Tuesday, April 4, 2017

The New Left's Inclusivity Trojan Horse

Regressive leftist journalists, like their social justice warrior (SJW) counterparts, use various terms interchangeably when attacking those they oppose -- racist, Nazi, fascist, reactionary, bigot, misogynist, white supremacist, etc. These attacks are typically shielded by systems of circular logic. Debate is not an option. Only confessions are accepted. Sweeping judgements -- about the past, present, and future -- are routinely made with only the flimsiest appeals to evidence. The theoretical positions of left-wing activists -- critical theory, microaggression theory, gender fluidity -- have been elevated to the position of religious truth. If left unchecked, the implications are staggering...

The question on many minds is, why is this happening, and how do we describe and classify it? The trending term for this strange combination of "anti-fascist" fervor and semantic imprecision is intersectionality. Despite sustained attention, we've only begun a systematic analysis of this emotional contagion. While some analyses focus on a diagnosis of this national movement in the present, my analysis will focus on how this national movement emerged.

The SJW phenomena represents the first-fruits of a long-term, systematic effort by the New Left to dismantle the "intellectual superstructure" -- language, culture, institutions -- of the "exploitative," capitalistic West -- cultural Marxism via the Frankfurt School and French postmodernist intellectuals. SJW irrationality, and the blatantly partisan media coverage that fuels it, can only be understood within the context of a rapid leftward shift in academia over the last decade. The New Left's reframing of historical prototypes central to a traditional understanding of the American national identity represents the most salient feature of this leftward shift, and provides the backdrop necessary for understanding what appears to be religious fervor, ignorance, and semantic imprecision by SJWs, but what is actually the expression of an alternative lexicon and historical consciousness produced by systematic textual indoctrination. Many university history departments now serve as echo chambers for the theoretical positions of the New Left, which have been uncritically applied to the nation's past, normalized in the master narrative, and thereby foisted upon analyses of the present.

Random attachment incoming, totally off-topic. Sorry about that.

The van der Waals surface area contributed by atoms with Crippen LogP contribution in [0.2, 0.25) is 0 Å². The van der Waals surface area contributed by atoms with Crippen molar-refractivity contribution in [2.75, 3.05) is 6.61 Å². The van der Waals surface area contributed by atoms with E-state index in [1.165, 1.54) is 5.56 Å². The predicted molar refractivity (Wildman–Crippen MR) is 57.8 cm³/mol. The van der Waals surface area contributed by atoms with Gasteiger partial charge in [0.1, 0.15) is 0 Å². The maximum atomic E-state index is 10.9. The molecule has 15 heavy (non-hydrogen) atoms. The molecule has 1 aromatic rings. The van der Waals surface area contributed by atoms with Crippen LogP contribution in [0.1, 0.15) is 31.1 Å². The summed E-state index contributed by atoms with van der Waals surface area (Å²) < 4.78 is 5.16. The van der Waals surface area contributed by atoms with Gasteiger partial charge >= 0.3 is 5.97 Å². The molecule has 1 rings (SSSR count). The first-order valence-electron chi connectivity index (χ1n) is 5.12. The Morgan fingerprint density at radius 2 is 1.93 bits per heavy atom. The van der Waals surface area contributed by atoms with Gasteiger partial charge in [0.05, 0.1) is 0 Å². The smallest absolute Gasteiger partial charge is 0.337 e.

To be clear, this isn't your 1960s, free love, anti-War, hippie-protestor Marxism, which appealed to the liberal tradition of free speech (as a survival tactic) and focused primarily on empirical economic arguments -- history dressed up as a hard science. Vulgar Marxism went down the tubes with the Soviet Union.

Cultural marxism, by contrast, represents an attempt at the wholesale rebranding of the American national identity as fundamentally oppressive -- racist, sexist, xenophobic, bigoted. This rebranding process has been conducted under the guise of creating a more inclusive historical narrative -- giving a voice to those previously silenced, conferring agency on the previously powerless -- workers, leftists, women, people of color, LGBTQ, immigrants, etc. Who wouldn't want to right the wrongs of the past, and support a more inclusive and compassionate narrative? Who doesn't want to be on the right side of history? However, the alluring premise of producing an inclusive narrative has allowed the New Left to fly under the radar while packaging the central tenants of cultural Marxism -- and its antipathy for traditional American culture and institutions -- into secondary and college history texts, which traditionally have played an important role in the development of the historical consciousness and national identity of American citizens. Critics of the "activist scholarship" that this new narrative is based upon have been easily marginalized as defending the oppressive structures of the past.

In this manner, the worst aspects of American history are subtly amplified and made to be holistically representative of the national character -- past and present. The New Left tells a history of the United States through the eyes of its enemies and malcontents. Is it any wonder that it's adherents see American society as an oppressive force to be overcome? To be fundamentally changed?

While I find the arguments that focus on the religious nature of the SJW movement worthwhile and intriguing, my next series of posts will focus exclusively on making the case that the New Left's consolidation of control over the production of historical texts, coupled with the progressive-oriented influence of the major grant funding foundations, has produced a situation in which traditional American values are being subverted through a top-down structure of intellectual control. The genius of this intersectional paradigm lies in the built-in assumptions that accompany the "unfurling of historical progress" -- "history" now "says" that capitalism, the patriarchy, and white supremacy are both the structures of past oppression, and the obstacles to an inclusive present. Without being challenged, this distorted image of the past will produce a fractured and self-defeating national identity. As a lonesome cowboy on the digital frontier, I believe that divisive identity politics, which the New Left historical paradigm has made such a substantial contribution to, can only be counteracted by cowboy historians willing to pull up their boot straps and tell a different story -- one that rustles the hucksters, and emphasizes the inclusive ideals that made this country exceptional.

"Who controls the past controls the future: who controls the present controls the past." - George Orwell, 1984

- The Cowboy Historian

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